Blogging Avot: Wieseltier on Identity

At the President’s Conference yesterday, I attended a session called “Jewish Identity: Unraveling or Renewing?” a panel discussion featuring — among others — Rav Yehudah Amital, the founder of Yeshivat Har Etzion, where I spent two formative years in the mid-1990s, and Leon Wieseltier, Literary Editor of the New Republic.

Even while I was studying at Har Etzion, I had a complicated relationship with the yeshiva, but I always felt great warmth for Rav Amital, a wise, humble man, who has blazed his own path, negotiating Religious Zionism and the modern State of Israel.

Wieseltier, for his part, is consistently engaging and brilliant, and yesterday he did not disappoint.

He began by noting that the proliferation of conference sessions with similar titles to this one indicates that the discussion of Jewish identity is becoming an important part of Jewish identity.

For someone who authored a book called Against Identity, this is not a compliment.

Of course, Wieseltier isn’t against Jewish identity, he is just against the vacuousness of identity discourse.

“Identity is not self-expression,” Wieseltier repeated for emphasis. “Identity is not customization.”

What is identity, then?

First of all, it is not something passed down by tradition.

“Identity is precisely what is not inherited,” Wieselter opined.

And here’s the Pirkei Avot tie in. Wieseltier quoted Avot 2:17:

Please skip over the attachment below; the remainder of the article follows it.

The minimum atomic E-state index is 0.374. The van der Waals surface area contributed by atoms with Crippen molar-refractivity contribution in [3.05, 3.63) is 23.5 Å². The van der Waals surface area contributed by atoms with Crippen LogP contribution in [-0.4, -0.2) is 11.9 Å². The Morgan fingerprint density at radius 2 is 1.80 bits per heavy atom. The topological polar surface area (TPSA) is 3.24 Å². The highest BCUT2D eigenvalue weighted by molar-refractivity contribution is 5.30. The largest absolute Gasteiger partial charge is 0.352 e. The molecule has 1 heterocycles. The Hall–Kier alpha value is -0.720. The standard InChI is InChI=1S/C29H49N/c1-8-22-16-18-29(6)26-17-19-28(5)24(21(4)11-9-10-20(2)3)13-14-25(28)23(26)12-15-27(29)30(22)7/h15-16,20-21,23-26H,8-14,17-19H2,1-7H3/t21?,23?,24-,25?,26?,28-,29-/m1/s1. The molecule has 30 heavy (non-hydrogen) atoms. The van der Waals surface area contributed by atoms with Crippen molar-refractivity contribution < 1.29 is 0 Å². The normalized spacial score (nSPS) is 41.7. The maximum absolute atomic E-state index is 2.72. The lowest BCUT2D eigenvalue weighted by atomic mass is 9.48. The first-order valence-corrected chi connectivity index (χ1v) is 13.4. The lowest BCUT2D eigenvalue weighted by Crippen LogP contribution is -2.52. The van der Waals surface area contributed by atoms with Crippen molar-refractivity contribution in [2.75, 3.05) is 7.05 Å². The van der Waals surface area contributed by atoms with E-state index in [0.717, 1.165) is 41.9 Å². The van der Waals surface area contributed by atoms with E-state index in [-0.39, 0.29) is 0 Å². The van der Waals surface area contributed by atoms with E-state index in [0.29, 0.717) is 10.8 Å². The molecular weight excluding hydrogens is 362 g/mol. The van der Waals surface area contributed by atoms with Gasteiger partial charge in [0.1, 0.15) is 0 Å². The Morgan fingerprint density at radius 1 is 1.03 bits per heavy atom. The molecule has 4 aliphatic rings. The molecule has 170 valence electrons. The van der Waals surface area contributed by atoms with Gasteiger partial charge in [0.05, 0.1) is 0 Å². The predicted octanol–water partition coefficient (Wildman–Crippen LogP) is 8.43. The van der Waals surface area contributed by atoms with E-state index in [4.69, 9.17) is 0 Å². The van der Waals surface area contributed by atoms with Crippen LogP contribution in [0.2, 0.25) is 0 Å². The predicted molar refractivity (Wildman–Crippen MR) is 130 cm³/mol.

Rabbi Yosi said: Let the property of your fellow man be as dear to you as your own. Prepare yourself for the study of the Torah, for the knowledge of it is not yours by inheritance. Let all your deeds be done for the sake of Heaven.

As Wieseltier noted, one might have thought that R. Yosi should have said “Prepare yourself for the study of Torah because it is your inheritance.” But no, one must prepare for Torah because it must be pursued if one is to make it ones own.

And this is not easy. “A real Jewish identity should rob one of sleep on a regular basis,” Wieseltier said, and he railed against the internal relativism of the Jewish community, what he described as: “I like knishes, you like Rambam, let’s be Jewish together.”

For Wieseltier, some aspects of Jewish tradition are more important and weighty and more appropriate to pursue as part of a serious Jewish life.

“Freedom of the mind should not be an excuse for intellectual and spiritual slackness,” he concluded.

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